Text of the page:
Pre-prohibition cocktails and modern twists on classics

Whiskey

Whiskey 2

A popular spirit, both neat and in cocktails, whiskey is one of the most versatile liquors to have in your collection. So what is whiskey?

In simple terms, whiskey is basically distilled beer, which is then aged.

Distilling begins with heating the fermented wort in a device called a still. Since alcohol boils at a lower temperature than water, the alcohol vapors are collected, condensed and cooled to form the unaged whiskey.

Whiskey begins with many of the same grains that are used to make the beer: rye, corn, barley, wheat, etc. Like beer, various amounts of these grains are added to water and heated. This is mixture is called mash, while the specific ratios of grains used in the mash is referred to as the mash bill. The liquid portion, called wort, is then filtered off and yeast is added. The yeast then ferments the wort, just like beer. Now comes a key difference, beer is then prepared and bottled, while whiskey is distilled to concentrate the alcohol and aged in oak barrels prior to bottling.

Another major difference is that beer typically includes hops, which are bitter, to balance out the sweeter flavor of the beer. Whiskey becomes more balanced during aging and doesn’t need the hops to produce its flavor profile.

Moonshine  is usually white because it is unaged. Most illegal producers want to sell their product fast rather than wait around for it to age.

If you were to look at whiskey after distillation but prior to aging, it would be clear. This is often referred to as white dog, or white mash. It is through the process of aging that whiskey gets its darker color. The amount of color largely depends on two major factors:

The length of time the whiskey is aged and whether or not the barrels are new or reused.

Examples:

  • A 20 year aged whiskey will have a much darker color out of the barrel than 3 year aged whiskey.
  • Alternatively, scotch uses previously used barrels, and thus will pick up less color than bourbon, which is made only in new barrels. In this case, all other variables being equal, a 20 year scotch will be lighter out of the barrel than a 20 year bourbon.

WHISKEY OR WHISKY?

Further compounding the confusion is inconsistencies among a specific type of whiskey. For example Maker’s Mark refers to their bourbon as whisky, while the rest of the bourbon community calls their product whiskey.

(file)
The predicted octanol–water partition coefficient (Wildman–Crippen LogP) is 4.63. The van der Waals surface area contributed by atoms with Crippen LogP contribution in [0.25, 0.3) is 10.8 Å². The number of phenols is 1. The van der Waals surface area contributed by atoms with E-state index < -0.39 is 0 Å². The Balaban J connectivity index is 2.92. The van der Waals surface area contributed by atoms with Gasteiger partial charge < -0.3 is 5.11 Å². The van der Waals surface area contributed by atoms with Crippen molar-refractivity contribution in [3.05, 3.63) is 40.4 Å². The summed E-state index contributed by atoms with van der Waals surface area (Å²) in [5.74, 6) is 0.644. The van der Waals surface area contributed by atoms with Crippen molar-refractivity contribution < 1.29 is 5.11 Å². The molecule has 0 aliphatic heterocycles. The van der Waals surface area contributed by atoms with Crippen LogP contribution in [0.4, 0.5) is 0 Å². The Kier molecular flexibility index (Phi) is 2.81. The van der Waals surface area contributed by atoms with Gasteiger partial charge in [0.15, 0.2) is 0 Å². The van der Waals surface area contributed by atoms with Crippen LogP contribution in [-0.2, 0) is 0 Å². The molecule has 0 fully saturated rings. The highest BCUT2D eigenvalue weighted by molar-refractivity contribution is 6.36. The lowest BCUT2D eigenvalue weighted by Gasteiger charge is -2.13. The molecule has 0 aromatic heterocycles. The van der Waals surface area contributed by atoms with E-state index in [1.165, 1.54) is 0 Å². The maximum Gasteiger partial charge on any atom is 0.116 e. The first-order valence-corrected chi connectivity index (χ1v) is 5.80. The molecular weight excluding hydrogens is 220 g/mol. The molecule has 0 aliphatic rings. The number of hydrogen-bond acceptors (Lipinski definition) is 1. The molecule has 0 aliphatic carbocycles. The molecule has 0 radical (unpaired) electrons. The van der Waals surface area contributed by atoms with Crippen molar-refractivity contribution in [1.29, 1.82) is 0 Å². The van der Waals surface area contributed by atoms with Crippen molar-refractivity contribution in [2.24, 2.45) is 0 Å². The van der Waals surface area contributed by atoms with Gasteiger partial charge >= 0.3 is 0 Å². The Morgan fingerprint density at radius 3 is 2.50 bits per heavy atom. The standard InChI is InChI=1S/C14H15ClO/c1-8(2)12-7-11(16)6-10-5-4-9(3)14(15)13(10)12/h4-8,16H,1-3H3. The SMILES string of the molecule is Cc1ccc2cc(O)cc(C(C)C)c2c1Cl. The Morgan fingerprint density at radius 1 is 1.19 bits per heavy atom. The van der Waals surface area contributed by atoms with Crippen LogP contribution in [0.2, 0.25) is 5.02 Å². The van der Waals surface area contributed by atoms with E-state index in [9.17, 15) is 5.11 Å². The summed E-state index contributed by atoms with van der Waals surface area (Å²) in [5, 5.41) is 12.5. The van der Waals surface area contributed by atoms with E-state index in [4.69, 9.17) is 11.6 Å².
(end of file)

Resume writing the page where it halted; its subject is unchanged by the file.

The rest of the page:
Why is it sometimes spelled whiskey and other times spelled whisky? Confusing isn’t it. Many folks use these terms interchangeably, while others are offended by people adding an “e” to their whisky. It’s most likely that the name was changed to differentiate the specific type of whiskey, or whisky, from the competition. I’ve read this in relation to the Irish calling it whiskey to differentiate it from Scotch whisky. Flashback to the 1800s, when Scotch was typically lower quality –how times change.

Others say it was to differentiate bourbon whiskey from Scotch whisky. Still some have suggested maybe differences in dialects account for the difference. Regardless of the reason, the spelling typically differs by country.

As a general rule American and Irish distillers spell it whiskey, while Scotch, Canadian and Japanese distillers spell it whisky.

For simplicity, I will refer to the broader category as whiskey, since the majority of cocktails use American whiskey – bourbon and rye. When talking about specific whiskys, such as Scotch, I will use the appropriate spelling.


WHAT TYPES OF WHISKEYS ARE THERE?

Barrel = Cask. The term barrel is more often used when referring to bourbon, while cask is a term more commonly used with scotch.

Is bourbon and whiskey the same thing? What about Scotch? or Rye? These words are thrown around, sometimes interchangeable and can be confusing at first. Essentially, they all refer to variations in the production of the spirit, and thus all fall under the broader category of whiskey.



Since there are many types of whiskey and many terms used to describe them, we will split each major type up to focus on them individually.

Each section will briefly discuss what makes that particular type of whiskey unique as well as define some related terminology. This will give a frame of reference when shopping, tasting or talking about whiskey. The main focus will be on rye and bourbon, as these are the most popular whiskeys used when making cocktails.

Major types of whiskey:

Meanwhile a separate page will be updated as we progress through some recommendations on which whiskeys to use when making cocktails. The idea being that if you just want to look for recommendations, they are all in one place and you don’t have to hunt through each type of whiskey individually.

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9 Responses to “Whiskey”

  1. Rye | The Straight Up

    […] terms of production, rye and bourbon have some important differences. As previously discussed (see whiskey), rye is one of the common grains used in the creation of whiskey. By now you’ve probably […]

    Reply
  2. Irish Whiskey | The Straight Up

    […] first to make whiskey in Ireland were likely missionary monks in the 11th century. As discussed previously, whiskey is essentially distilled and aged beer, which is exactly what these monks did to create […]

    Reply
  3. Fernet Lollipops | The Straight Up

    […] this with any other liquor/liqueur. Try it with another Amaro, such as Campari or even just go for whiskey. I would guess that Cynar and other darker amari would come out caramelly as well, but who knows […]

    Reply
  4. A Nise One | The Straight Up

    […] out the body. The possibilities seemed endless. I don’t think you could go wrong with gin, whiskey, rum, etc. I chose barrel aged genever, because, first, I’m hooked on the stuff, and second […]

    Reply

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